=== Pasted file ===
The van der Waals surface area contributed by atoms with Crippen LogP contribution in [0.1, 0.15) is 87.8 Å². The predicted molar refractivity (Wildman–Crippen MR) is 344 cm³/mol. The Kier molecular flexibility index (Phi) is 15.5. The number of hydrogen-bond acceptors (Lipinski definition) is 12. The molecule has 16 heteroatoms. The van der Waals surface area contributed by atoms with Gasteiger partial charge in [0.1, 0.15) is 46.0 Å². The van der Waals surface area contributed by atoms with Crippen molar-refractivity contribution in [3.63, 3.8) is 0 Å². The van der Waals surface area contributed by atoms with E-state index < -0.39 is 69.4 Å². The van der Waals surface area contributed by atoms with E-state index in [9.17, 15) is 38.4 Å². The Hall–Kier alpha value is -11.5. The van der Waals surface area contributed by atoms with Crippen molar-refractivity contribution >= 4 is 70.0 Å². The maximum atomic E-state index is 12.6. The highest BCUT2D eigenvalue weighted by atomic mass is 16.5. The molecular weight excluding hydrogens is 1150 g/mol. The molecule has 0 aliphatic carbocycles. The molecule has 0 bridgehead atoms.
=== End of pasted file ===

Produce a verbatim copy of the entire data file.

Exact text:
The van der Waals surface area contributed by atoms with Crippen LogP contribution in [0.1, 0.15) is 87.8 Å². The predicted molar refractivity (Wildman–Crippen MR) is 344 cm³/mol. The Kier molecular flexibility index (Phi) is 15.5. The number of hydrogen-bond acceptors (Lipinski definition) is 12. The molecule has 16 heteroatoms. The van der Waals surface area contributed by atoms with Gasteiger partial charge in [0.1, 0.15) is 46.0 Å². The van der Waals surface area contributed by atoms with Crippen molar-refractivity contribution in [3.63, 3.8) is 0 Å². The van der Waals surface area contributed by atoms with E-state index < -0.39 is 69.4 Å². The van der Waals surface area contributed by atoms with E-state index in [9.17, 15) is 38.4 Å². The Hall–Kier alpha value is -11.5. The van der Waals surface area contributed by atoms with Crippen molar-refractivity contribution >= 4 is 70.0 Å². The maximum atomic E-state index is 12.6. The highest BCUT2D eigenvalue weighted by atomic mass is 16.5. The molecular weight excluding hydrogens is 1150 g/mol. The molecule has 0 aliphatic carbocycles. The molecule has 0 bridgehead atoms.